This SAQ is entirely unlike Question 9 from the first paper of 2009, where the focus was more on indications complications and outcomes. This one required some additional depth of analysis, of which probably the most sophisticated area involved the interpretation and presentation of the results of two major trials in TBI management. In spite of the dyssynchronous-sounding "wasted efforts" mentioned by the college, clearly many of the trainees (at least 67.2% of them) have at least a workmanlike knowledge of these issues.
- Raised intracranial pressure contributes to secondary brain injury and morbidity/mortality from TBI
- Intracranial pressure is governed by the Monro-Kellie Doctrine, where intracranial content is confined within a finite space and any expansion of one component produces increased pressure on other components
- Decompressive craniectomy increases the volume available to the intracranial contents
- The consequence should be decreased ICP and decreased secondary brain injury.
- The DECRA trial:
- No strong evidence for any mortality benefit (19% vs 18%).
- Worse functional outcomes in survivors
- However: methodologically flawed:
- Protocol resorted to surgery too early
- Patients with "mass lesions" were excluded
- The bifrontal procedure is suboptimal for controlling ICP (but anyway the ICP control was very good in the decompression group)
- The 155 patients for this trial took 8 years to enrol
- Prior to the randomisation, both groups had relatively normal-ish ICPs (upper limit of normal, approaching 20 mmHg).
- The RESCUEicp trial:
- n= 408 patients
- Higher threshold (sustained ICP of > 25mmHg, and sustained for longer, in spite of a good trial of Stage 2 therapies).
- Improved mortality (26.9% vs 48.9%)
- More survivors with severe disability
- Problems with methodology:
- Of the patients randomised to medical management, 37% underwent decompressive craniectomy anyway.
- As with DECRA, recruitment of all 408 patients took 10 years. Half the centres recruited only 3 patients, or fewer.
- Therapeutic hypothermia was one of the optional Stage 2 rescue therapies prior to reaching for the bone saw, which - we now realise- may confer a survival disadvantage.
- new (2016) BTF Guidelines:
- Not recommended to improve outcomes
- Do a large bifrontal decompression (no less than 12 × 15 cm)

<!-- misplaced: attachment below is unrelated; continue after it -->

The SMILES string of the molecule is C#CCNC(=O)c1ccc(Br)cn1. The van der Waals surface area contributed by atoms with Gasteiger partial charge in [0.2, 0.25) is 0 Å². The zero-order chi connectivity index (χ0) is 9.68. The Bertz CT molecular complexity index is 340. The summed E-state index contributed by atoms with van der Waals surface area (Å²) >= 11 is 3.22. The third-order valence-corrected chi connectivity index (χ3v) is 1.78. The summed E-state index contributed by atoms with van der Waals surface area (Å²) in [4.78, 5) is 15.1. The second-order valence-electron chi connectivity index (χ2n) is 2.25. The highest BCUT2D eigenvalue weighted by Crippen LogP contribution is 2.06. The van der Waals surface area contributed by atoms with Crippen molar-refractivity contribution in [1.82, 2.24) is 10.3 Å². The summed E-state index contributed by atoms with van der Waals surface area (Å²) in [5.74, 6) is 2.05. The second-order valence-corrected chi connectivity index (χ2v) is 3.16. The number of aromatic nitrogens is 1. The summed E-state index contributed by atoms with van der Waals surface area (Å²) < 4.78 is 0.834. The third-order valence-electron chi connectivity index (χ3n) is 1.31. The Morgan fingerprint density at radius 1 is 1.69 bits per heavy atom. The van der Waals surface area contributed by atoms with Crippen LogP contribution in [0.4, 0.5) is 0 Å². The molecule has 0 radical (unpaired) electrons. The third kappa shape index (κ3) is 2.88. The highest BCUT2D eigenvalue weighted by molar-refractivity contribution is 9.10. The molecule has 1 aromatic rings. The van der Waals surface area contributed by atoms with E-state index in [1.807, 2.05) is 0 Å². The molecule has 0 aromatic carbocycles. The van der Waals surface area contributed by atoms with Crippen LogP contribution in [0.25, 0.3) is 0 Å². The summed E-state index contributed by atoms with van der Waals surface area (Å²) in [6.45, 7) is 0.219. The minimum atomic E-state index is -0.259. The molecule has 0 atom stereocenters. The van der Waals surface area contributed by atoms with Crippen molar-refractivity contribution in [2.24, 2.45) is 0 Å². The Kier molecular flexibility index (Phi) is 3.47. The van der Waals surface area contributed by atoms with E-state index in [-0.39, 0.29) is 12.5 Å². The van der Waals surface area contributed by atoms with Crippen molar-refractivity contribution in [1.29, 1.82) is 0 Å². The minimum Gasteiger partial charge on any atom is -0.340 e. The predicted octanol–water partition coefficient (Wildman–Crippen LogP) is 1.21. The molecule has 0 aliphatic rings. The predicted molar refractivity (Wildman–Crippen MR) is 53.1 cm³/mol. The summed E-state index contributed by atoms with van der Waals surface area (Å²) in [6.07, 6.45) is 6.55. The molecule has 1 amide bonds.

- (these do not incorporate RESCUEicp results)
Advantages of decompression in TBI include
- Maybe some sort of mortality benefit (cohort studies such as Sonuca et al, 2010; as well as RESCUIicp)
- Shorter ICU stay
- Less ICP-targeting interventions
- Lower ICP
- Conflicting evidence for mortality benefit (19% vs 18% in the DECRA trial, versus 26.9% vs 48.9% in RESCUIicp)
- Worse neurological outcome in survivors
- Multiple complications associated with decompressive craniectomy:
- Herniation through the defect
- Delayed paradoxical herniation
- Subdural hygroma
- Post-traumatic hydrocephalus
- "Sinking Flap Syndrome"
- Bone resorption
This section should probably be written delicately. Among the examiners, there is clearly substantial heterogeneity of beliefs regarding this intervention. The "own practice" answer should be sufficiently conservative to please the haters of decompressive craniectomy, while acknowledging that it is difficult to present improved survival as a bad thing. Thus, something like:
- My practice is to reserve decompressive craniectomy for carefully selected patients, who:
- have severe traumatic brain injury, with or without mass lesions
- have refractory ICP, difficult to control with Stage 1 and Stage 2 interventions (posture, sedation, paralysis, osmotherapy, cooling)
- are early in the course of TBI evolution (i.e. do not have well-established structural brain damage)
- My practice would be to discuss the options (decompressive craniectomy, thiopentone coma, conservative management) with the family, taking into account their values and expectations.